The author notes that recess does have an effect in the social and cognitive lives of children. The ability to monitor the children’s performance during academic activities and physical activities enhances their development. Children are able to learn as they play, especially when given the chance to choose their own activities. They develop their reasoning ability and improve their creativity. In addition, they are able to come up with innovative solutions whenever they have a problem.

Morrison, G. S. & Rusher, A. S. (1999). Playing to learn. Dimensions of Early Childhood, 27 (2), 3-8.

The authors note that children benefit a lot from play. They note that although playtime should have minimal adult supervision, teachers can plan a successful play program to assist young children. Teachers can learn how to assess different development skills such as emotional, social, and cognitive skills during play. Families and administrators need to understand the importance of play for children, and they can benefit from the approaches used by the teachers. Children learn different things as they engage in play. They learn how to negotiate and compromise and they learn how to share their resources with other people and to take turns doing different things. These are essential skills that benefit the children in the playground, classroom, as well as in life. Children learn how to create their own experiences during recess, and they learn how to make their own choices, since there is minimal adult supervision.

Nelson, J. R., Smith, D. J., & Colvin, G. (1995). The effects of a peer-mediated self-evaluation procedure on the recess behavior of students with behavior problems. Remedial and Special Education, 16 (2), 117-126

The paper focuses on safety of children with behavioral problems during recess. He notes that schools record a high number of injuries during recess. He lists some of the injury causes as the inadequate space available for children, little supervision, faulty equipment, and debris. The author failed to conduct more research on the effectiveness of control and self-management procedures in reducing injuries. The authors noted that peer interaction is important to children. It noted that children who have a hard time initiating social interactions with others could use their peers to show them how to interact.

Patrick, Teri. (1996). Play: An important component of preventative behavior management

(Report No. PS024611). Annual Conference of the Southern Early Childhood Association. (ERIC Document Reproduction Service No. ED 400 951).

The author defines play as a spontaneous activity that is self-motivated and does not have any rules. He notes that there is a relationship between play and social and emotional development. He lists reasons such as insecurity in neighborhoods, reduced time in physical education, and elimination of recess time in some schools, and adult-controlled day care and after school programs, as some of the reasons why children no longer engage in play. He notes the significance of play in behavior management, and adds that lack of play could be the reason why there has been an increase in juvenile violence. The author further adds that play is important as it helps the children to develop their physical and social skills, enhance their creativity, learn and practice cooperation, help in alleviating tension and anxiety and give the children a sense of freedom and power. In addition, play helps in helping the children have a sense of belonging and in improving their self-esteem.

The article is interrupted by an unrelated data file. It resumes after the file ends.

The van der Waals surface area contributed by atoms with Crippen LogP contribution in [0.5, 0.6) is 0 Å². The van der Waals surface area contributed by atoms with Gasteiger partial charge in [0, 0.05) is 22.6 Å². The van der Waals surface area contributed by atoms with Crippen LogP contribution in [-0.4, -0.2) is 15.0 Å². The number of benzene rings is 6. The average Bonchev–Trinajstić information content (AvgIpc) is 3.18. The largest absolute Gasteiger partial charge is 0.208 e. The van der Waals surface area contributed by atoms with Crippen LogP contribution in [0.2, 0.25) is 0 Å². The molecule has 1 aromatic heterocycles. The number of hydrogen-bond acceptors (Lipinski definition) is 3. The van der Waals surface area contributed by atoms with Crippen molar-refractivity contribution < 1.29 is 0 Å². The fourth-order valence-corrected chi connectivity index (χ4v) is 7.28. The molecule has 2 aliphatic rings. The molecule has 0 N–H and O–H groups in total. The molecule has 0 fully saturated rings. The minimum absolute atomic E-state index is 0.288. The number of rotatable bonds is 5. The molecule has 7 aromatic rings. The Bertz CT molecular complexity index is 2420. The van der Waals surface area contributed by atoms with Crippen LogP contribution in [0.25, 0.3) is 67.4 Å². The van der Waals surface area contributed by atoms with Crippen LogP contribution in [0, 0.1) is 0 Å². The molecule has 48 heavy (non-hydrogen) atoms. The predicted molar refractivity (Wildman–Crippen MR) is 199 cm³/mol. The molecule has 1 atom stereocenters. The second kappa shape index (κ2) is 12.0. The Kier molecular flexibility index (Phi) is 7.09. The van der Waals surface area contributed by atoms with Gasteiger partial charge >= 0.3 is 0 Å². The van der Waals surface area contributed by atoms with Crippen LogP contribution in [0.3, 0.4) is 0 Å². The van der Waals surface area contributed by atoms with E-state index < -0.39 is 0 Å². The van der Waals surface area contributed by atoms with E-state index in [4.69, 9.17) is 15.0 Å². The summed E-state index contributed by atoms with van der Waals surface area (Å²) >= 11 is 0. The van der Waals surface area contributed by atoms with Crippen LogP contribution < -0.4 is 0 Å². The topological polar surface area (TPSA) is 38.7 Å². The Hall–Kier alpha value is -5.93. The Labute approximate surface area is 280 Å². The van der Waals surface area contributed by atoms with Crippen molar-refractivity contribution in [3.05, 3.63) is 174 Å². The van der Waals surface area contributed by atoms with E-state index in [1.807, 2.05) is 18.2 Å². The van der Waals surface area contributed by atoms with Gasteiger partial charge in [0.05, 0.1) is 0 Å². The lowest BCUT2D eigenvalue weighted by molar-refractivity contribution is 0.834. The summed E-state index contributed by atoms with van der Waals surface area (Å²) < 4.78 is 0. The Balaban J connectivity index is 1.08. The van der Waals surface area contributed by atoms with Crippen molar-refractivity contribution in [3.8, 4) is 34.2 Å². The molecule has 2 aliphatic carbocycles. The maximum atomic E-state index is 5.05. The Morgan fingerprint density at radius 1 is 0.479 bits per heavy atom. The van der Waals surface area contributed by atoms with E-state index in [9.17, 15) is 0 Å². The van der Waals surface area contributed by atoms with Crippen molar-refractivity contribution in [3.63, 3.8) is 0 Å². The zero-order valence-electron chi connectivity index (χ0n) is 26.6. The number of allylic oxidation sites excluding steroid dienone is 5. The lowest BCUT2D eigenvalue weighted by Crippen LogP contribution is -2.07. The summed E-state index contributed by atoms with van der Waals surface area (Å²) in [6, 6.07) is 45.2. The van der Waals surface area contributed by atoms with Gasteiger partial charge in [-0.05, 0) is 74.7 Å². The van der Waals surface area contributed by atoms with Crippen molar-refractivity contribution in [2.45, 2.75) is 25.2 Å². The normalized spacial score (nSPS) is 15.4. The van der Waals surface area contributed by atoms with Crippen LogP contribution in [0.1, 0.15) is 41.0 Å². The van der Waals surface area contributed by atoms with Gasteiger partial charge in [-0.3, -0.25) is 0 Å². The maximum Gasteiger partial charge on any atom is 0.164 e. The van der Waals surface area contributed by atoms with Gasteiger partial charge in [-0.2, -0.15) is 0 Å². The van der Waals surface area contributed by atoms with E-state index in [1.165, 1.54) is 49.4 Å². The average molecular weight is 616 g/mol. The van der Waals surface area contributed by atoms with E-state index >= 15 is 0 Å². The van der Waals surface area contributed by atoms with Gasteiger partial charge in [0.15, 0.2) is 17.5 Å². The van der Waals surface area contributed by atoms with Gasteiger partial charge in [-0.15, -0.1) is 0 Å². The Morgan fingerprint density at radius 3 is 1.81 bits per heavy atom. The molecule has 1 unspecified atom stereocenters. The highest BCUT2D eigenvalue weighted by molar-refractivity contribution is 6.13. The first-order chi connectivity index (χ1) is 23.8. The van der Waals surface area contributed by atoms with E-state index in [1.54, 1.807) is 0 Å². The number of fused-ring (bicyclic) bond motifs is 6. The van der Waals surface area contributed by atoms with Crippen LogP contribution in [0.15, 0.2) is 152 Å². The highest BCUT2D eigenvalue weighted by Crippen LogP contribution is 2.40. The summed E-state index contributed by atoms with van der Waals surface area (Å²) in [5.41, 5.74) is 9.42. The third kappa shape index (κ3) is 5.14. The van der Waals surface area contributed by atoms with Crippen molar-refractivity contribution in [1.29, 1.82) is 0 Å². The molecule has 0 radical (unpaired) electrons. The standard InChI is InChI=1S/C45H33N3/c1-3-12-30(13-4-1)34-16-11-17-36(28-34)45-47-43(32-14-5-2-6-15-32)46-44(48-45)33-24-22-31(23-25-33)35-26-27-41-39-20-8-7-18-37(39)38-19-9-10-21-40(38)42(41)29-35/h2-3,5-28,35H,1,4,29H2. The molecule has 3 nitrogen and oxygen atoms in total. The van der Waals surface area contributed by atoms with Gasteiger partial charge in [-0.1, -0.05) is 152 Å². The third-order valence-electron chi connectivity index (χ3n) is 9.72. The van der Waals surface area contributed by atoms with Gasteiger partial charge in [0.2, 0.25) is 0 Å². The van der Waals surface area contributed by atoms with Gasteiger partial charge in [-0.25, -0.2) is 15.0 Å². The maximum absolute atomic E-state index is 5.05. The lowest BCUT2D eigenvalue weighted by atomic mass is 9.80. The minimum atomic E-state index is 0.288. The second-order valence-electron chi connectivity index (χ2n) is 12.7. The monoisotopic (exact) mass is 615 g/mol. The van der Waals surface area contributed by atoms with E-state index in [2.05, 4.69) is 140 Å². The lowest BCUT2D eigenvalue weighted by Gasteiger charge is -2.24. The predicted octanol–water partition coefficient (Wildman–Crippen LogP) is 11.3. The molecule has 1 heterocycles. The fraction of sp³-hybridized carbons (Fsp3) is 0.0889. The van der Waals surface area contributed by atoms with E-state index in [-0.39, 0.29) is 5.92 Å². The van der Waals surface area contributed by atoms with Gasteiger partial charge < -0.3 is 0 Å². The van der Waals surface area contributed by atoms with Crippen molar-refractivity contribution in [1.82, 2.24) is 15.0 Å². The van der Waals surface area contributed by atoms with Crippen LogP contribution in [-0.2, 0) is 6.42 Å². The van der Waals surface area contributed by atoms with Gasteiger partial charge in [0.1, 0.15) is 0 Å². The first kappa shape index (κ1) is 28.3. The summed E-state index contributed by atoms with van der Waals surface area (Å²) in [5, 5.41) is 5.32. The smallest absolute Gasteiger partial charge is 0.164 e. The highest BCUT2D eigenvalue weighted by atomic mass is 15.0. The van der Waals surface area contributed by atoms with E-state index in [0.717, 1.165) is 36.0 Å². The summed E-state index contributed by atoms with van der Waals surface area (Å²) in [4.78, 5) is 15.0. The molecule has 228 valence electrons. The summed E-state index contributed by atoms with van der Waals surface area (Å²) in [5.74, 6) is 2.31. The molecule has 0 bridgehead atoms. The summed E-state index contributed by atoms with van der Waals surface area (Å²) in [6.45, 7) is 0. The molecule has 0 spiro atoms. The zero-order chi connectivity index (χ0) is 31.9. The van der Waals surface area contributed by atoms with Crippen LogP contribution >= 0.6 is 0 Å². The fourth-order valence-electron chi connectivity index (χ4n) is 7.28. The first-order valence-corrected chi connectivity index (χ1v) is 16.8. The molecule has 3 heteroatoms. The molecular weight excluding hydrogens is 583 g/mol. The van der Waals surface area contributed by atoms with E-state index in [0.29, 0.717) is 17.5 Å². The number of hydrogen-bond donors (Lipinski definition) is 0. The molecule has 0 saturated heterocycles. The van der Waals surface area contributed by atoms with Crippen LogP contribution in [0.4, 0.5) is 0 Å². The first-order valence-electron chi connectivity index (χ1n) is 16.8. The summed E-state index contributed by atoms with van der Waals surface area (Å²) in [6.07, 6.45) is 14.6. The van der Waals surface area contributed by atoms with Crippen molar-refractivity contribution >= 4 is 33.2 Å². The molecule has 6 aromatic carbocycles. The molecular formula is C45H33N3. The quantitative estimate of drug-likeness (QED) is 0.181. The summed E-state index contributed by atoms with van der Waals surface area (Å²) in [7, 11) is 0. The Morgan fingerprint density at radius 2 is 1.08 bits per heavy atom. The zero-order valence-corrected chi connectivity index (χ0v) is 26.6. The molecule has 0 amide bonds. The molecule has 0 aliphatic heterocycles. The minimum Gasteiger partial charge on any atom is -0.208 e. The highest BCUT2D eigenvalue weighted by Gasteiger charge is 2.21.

Pellegrini, A. (1995). School recess and playground behavior: Educational and developmental

roles. Albany, NY: State University of NY Press.

The author notes the importance of recess to children, as it offers them a chance to play and interact with other children, with minimal adult supervision. This way, they are able to do things on their own terms, and it offers them an opportunity to grow and develop. Recess enables spontaneous peer interaction, which does not happen in a classroom. Play is important for educational and social development of children, and it also enables the children to develop their cognitive skills. The author points out some of the reasons why recess has become a controversial subject. Some people oppose the idea of recess, claiming that it disrupts the children from their lessons and schedules, and that it encourages aggressive and antisocial behavior. They argue that playtime excites the children and this makes them inattentive and hard to control. Different schools have different methods of engaging children in recess and they have different rules for the teacher’s involvement. Thus some teachers may find recess a disruptive activity while other teachers find recess a time to get a much needed break from their schedules. Despite the negative sentiments regarding recess, the authors conclude by noting that recess offers many benefits to the children as well as to the teachers

Pellegrini, A., and Bjorklund, D. (1996). The role of recess in children’s cognitive performance. Educational Psychologist, 31 (3), 181-187.

The authors note the importance of having recess for the purpose of improving the cognitive development of children. They note that educators can use the children’s immaturity to promote their classroom work, by developing their cognitive abilities during recess. Young children’s cognitive performance is affected when they have to do a particular task for a long time because they are not able to focus. They argue that it is necessary to give children frequent breaks especially when the children are highly focused on academic tasks as this will improve their performance.